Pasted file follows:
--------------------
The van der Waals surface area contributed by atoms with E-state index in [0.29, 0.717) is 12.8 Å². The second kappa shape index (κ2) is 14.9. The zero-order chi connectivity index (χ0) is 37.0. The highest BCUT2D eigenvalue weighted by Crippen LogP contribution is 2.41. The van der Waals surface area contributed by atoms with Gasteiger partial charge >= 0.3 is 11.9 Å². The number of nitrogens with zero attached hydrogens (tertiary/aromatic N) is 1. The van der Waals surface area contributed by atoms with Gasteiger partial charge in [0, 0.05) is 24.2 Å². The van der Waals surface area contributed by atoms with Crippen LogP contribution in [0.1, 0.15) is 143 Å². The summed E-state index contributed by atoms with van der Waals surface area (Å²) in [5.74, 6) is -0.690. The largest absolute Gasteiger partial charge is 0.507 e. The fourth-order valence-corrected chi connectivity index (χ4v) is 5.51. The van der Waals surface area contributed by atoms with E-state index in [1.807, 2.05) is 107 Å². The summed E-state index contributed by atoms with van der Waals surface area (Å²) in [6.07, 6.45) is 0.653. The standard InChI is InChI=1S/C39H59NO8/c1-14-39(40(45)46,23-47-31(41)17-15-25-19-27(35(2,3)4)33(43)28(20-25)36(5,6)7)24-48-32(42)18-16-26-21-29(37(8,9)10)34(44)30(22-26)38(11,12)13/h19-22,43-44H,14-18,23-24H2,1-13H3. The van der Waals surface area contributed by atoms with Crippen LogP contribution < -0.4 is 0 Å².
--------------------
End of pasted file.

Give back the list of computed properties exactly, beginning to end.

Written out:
The van der Waals surface area contributed by atoms with E-state index in [0.29, 0.717) is 12.8 Å². The second kappa shape index (κ2) is 14.9. The zero-order chi connectivity index (χ0) is 37.0. The highest BCUT2D eigenvalue weighted by Crippen LogP contribution is 2.41. The van der Waals surface area contributed by atoms with Gasteiger partial charge >= 0.3 is 11.9 Å². The number of nitrogens with zero attached hydrogens (tertiary/aromatic N) is 1. The van der Waals surface area contributed by atoms with Gasteiger partial charge in [0, 0.05) is 24.2 Å². The van der Waals surface area contributed by atoms with Crippen LogP contribution in [0.1, 0.15) is 143 Å². The summed E-state index contributed by atoms with van der Waals surface area (Å²) in [5.74, 6) is -0.690. The largest absolute Gasteiger partial charge is 0.507 e. The fourth-order valence-corrected chi connectivity index (χ4v) is 5.51. The van der Waals surface area contributed by atoms with E-state index in [1.807, 2.05) is 107 Å². The summed E-state index contributed by atoms with van der Waals surface area (Å²) in [6.07, 6.45) is 0.653. The standard InChI is InChI=1S/C39H59NO8/c1-14-39(40(45)46,23-47-31(41)17-15-25-19-27(35(2,3)4)33(43)28(20-25)36(5,6)7)24-48-32(42)18-16-26-21-29(37(8,9)10)34(44)30(22-26)38(11,12)13/h19-22,43-44H,14-18,23-24H2,1-13H3. The van der Waals surface area contributed by atoms with Crippen LogP contribution < -0.4 is 0 Å².